Tulum is an excellent destination for those interested in taking part in eco-adventures. It's got nearby cenotes and the archaeological site of Cobá is not far, so you'll find plenty to keep you busy, although we certainly won't blame you if you can't tear yourself away from the beach.
Mazatlán is a well-established tourist destination on Mexico's Pacific coast in the state of Sinaloa that maintains its Mexican traditions and atmosphere. Here visitors can experience an authentic mix of culture and history within a modern destination. Stroll around old Mazatlan to get a feel for the history of the place, then head to the Golden Zone to see some beautiful beaches and hip restaurants and nightclubs. Known worldwide as a sportfishing destination, visitors can also enjoy surfing, horseback riding, mountain biking, bird watching and golf in Mazatlan, as well as sunning and swimming along its 16 miles of golden beaches. This is an important cruise ship port of call on the Mexican Riviera, but it's certainly worth coming and staying for a good long while.
An island off of the Riviera Maya that is just 30 miles long and 10 miles wide, Cozumel is Mexico's premier diving destination, as well as Mexico's most visited port of call by cruise ships. The warm, clear, turquoise waters and abundance of coral reefs and sea life attract divers from around the world. This Caribbean island also has several nature preserves: the Cozumel Reefs National Park, Chankanaab Park and Lagoon, and Punta Sur Ecological Reserve. Plus, there's more to do in Cozumel than just diving.
There are only a few all-inclusive resorts on the island. Iberostar Cozumel offers laidback comfort and diving excursions off its pier.
Huatulco is a beach destination on Mexico's Pacific coast in the state of Oaxaca with nine bays and 36 beaches, many of which are protected as part of the Bahias de Huatulco National Park. Most of the beaches have calm blue-green waters. Tangolunda Bay is where travelers will find top-of-the-line resorts such as Las Brisas Huatulco and one of the best golf courses on the Pacific Coast. Its biodiversity and pristine landscapes make Huatulco a superb place to observe flora and fauna both on land and in the sea. This was one of the destinations selected for tourism development by the Mexican government, but for some reason, it hasn't been as developed as some others, so you'll find many virgin beaches and natural areas to explore.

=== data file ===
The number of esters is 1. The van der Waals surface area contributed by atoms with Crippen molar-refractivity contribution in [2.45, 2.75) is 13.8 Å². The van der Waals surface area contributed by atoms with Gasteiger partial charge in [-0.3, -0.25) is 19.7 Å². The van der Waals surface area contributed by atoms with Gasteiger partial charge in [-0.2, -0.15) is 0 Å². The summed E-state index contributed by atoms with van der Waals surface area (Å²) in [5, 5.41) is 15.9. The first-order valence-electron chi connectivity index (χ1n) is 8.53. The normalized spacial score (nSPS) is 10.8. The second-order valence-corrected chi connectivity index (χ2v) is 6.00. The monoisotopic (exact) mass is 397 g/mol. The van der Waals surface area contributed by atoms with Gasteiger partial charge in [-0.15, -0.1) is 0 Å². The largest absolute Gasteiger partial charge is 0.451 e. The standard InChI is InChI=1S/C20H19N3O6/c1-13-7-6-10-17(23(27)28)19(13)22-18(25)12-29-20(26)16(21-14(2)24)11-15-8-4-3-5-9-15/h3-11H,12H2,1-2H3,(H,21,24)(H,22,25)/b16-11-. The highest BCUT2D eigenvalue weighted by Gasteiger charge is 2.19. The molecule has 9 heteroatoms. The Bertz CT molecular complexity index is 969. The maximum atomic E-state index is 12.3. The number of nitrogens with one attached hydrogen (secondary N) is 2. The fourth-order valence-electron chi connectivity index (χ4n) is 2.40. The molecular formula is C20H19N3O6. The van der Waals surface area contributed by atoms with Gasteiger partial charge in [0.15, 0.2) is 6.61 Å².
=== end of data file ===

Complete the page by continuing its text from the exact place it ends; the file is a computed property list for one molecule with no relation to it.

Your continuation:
The resort town of Ixtapa in the state of Guerrero was founded in the early 1970s by FONATUR (the National Fund for Tourism Development). Zihuatanejo, Ixtapa's sister city, is located only four miles to the south and retains the feel of an authentic Mexican small fishing town. These twin destinations share a beautiful setting, with the crashing waves of the Pacific to the west and the Sierra Madre mountain chain to the east. However, Ixtapa has a modern vibe whereas Zihuatanejo has an old-Mexico feel to it. Some of the more popular activities in this area include scuba diving, surfing, and deep-sea fishing. Ixtapa has many large resorts to choose from and in Zihuatanejo accommodation run the range from budget digs to ultra luxurious boutique hotels such as the Thompson Zihuatanejo.
Acapulco was Mexico's foremost beach destination from the 1950s until it was surpassed by Cancun in the 1980s. It has a nostalgic appeal, as folks remember the Hollywood stars who used to vacation here and the Elvis Presley movie Fun in Acapulco. This remains one of Mexico's most popular resort areas and a favorite destination of spring breakers. With non-stop nightlife, great shopping centers, and restaurants, this vibrant port city is bustling 24 hours a day. There's more to do than just enjoy the beaches and clubs, however. you can see the now iconic cliff divers perform their death-defying jumps from La Quebrada, or learn about the area's history as an important port during the colonial period at the Fuerte San Diego.